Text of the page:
Screenshot: Super Mario 64/The Super Mario Wiki

As we discussed during 1996 Week, 20 years on, the creation of Super Mario 64 seems nothing short of miraculous. The game’s developers were tasked with redefining how we interact with video games, and while the results weren’t perfect, they’re pretty damn good for a first try and laid a foundation for decades of games to come. This week, a pair of newly translated interviews from right after the game’s release gave us a rare, fascinating peek into the making of this groundbreaking work and the team’s headspace as they fought to get it right.

Translated by Shmupulations, a veteran fan translator whose website is full of obscure and interesting interviews from the annals of Japanese game development, the insights in these Q&As from an old strategy guide go all the way back to Mario 64’s earliest days. As you might expect, tuning the analog controls that allowed Mario to run around a 3-D space with relative precision was the first massive hurdle. According to director Shigeru Miyamoto, the game started with a room full of “simple Lego-like blocks” for Mario and Luigi—the latter of which was meant to be in the game until he was cut late in development—to traverse. The team used this little test area to tweak the brothers’ movement, and once they had that right, it was time to build a game around it.


Aside from nitty-gritty details like that, the interviews get into Miyamoto and company’s philosophies about the differences between 2-D and 3-D games. This is where these articles get especially interesting. As anyone who’s played Mario 64 or a game of its ilk would agree, pulling off precise jumps is nowhere near as simple as it was back when you only had to worry about two dimensions. Miyamoto mentions the designers had to make sure players could succeed by being “close enough.” The interviewer calls it a difference between the predictable measurements of 2-D being quantitative and 3-D being more intuitive. Miyamoto agreed, saying, “That’s the decisive difference between 2-D and 3-D. At the same time, it’s what accounts for the dynamism players enjoy in a 3-D game. The essence of what makes a 2-D game ‘fun’ is entirely different.”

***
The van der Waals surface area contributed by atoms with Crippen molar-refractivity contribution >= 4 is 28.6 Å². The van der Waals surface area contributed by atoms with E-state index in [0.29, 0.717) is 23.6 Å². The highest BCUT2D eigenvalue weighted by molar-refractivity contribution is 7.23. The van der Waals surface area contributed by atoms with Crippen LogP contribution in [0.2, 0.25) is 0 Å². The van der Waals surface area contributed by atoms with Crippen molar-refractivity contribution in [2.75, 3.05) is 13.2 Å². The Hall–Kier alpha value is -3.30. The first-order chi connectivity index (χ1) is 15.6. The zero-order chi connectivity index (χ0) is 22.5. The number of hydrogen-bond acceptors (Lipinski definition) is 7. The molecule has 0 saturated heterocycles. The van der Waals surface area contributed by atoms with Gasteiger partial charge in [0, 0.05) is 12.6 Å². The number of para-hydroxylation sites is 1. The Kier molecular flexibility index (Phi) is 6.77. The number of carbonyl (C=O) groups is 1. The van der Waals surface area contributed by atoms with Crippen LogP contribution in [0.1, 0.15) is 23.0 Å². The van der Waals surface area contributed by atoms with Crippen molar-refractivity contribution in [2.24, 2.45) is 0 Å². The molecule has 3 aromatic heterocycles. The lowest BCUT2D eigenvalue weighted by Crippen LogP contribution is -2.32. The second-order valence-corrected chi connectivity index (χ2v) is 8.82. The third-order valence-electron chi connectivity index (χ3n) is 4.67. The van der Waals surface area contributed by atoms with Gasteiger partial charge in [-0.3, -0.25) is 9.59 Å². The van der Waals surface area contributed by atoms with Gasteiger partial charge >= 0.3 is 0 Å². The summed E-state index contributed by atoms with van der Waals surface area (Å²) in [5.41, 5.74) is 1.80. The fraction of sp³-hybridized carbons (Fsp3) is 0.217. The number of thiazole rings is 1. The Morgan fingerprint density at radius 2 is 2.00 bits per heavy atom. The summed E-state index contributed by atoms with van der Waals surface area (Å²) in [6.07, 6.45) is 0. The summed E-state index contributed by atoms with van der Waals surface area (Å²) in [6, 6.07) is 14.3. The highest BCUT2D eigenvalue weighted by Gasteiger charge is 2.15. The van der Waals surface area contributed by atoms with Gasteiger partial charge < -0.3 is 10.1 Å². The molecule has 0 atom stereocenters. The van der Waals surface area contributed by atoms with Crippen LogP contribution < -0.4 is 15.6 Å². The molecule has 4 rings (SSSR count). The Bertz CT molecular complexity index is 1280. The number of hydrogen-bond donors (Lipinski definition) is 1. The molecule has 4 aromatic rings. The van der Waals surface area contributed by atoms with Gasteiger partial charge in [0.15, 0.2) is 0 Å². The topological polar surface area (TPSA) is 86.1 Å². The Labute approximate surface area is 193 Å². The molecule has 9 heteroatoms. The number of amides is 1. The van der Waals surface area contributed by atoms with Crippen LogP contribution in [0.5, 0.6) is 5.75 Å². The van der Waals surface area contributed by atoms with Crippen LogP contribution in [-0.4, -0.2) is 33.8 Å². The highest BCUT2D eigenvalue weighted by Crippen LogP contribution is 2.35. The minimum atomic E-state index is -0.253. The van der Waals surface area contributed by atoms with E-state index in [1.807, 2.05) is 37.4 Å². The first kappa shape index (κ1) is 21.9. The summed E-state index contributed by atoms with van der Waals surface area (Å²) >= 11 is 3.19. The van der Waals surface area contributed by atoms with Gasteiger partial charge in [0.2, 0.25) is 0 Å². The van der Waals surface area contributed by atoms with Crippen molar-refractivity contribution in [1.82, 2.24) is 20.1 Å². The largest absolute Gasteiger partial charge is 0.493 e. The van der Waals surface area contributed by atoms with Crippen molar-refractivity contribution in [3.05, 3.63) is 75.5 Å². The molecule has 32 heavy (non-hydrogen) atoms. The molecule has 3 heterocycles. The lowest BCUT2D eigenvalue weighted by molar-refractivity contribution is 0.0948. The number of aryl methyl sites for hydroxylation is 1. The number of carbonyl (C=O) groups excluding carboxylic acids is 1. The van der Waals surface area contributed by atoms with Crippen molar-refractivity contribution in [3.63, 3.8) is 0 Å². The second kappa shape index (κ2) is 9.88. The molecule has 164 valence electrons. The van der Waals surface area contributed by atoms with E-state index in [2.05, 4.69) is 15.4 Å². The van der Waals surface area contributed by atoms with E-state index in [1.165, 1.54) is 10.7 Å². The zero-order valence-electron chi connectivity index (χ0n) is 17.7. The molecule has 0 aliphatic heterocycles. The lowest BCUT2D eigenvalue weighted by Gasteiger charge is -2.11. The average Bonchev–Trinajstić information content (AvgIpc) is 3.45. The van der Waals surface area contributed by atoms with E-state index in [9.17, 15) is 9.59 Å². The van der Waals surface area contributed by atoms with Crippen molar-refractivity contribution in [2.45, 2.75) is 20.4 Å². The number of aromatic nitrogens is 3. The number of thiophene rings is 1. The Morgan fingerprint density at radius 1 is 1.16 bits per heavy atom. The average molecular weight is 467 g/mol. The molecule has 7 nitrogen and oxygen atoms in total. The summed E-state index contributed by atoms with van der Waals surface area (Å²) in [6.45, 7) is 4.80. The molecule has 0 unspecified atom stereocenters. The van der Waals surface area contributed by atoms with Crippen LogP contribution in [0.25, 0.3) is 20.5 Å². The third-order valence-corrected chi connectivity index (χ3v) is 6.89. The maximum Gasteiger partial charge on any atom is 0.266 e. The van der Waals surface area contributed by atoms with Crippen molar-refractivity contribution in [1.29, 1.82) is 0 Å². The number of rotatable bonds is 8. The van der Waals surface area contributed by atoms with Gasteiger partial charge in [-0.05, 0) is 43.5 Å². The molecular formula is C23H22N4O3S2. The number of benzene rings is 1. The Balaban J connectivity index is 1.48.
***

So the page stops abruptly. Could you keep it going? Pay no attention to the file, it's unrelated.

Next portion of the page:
And it was watching people be content to play around with Mario—to not do anything in particular and just enjoy the “dynamism”—that got Miyamoto to rethink his own definition of what makes a video game fun. He was astonished to see a bunch of middle-schoolers, including his own kid, spend hours doing a whole bunch of nothing in the game’s first level. When the interviewer mentions that they themselves enjoyed purposely playing in the yard outside the game’s castle, Miyamoto makes it clear that this leisurely freedom is what the developers were after. “That was our big gamble. We thought that half the people would just go straight into the castle, and half would hang out and explore outside, as you described. We made the game with that latter half of players in mind.”

He refers to Mario 64’s move away from the precise, high-speed action of 2-D Mario as a gamble on multiple occasions. According to him, the team was committed to its new approach, but there was plenty of doubt throughout development. Responding to people who were critical of Mario’s “slippery” movement in an earlier version of the game, Miyamoto summed up what he and his team were trying to accomplish and why the plumber’s slower pace was important. “We weren’t about to back down that easily, though. We dug in and pushed forward, knowing that this kind of response is to be expected if you’re trying to change the culture. […] Ultimately, though, we really did want to change the culture of gaming, and it was in that spirit that we made Mario 64.”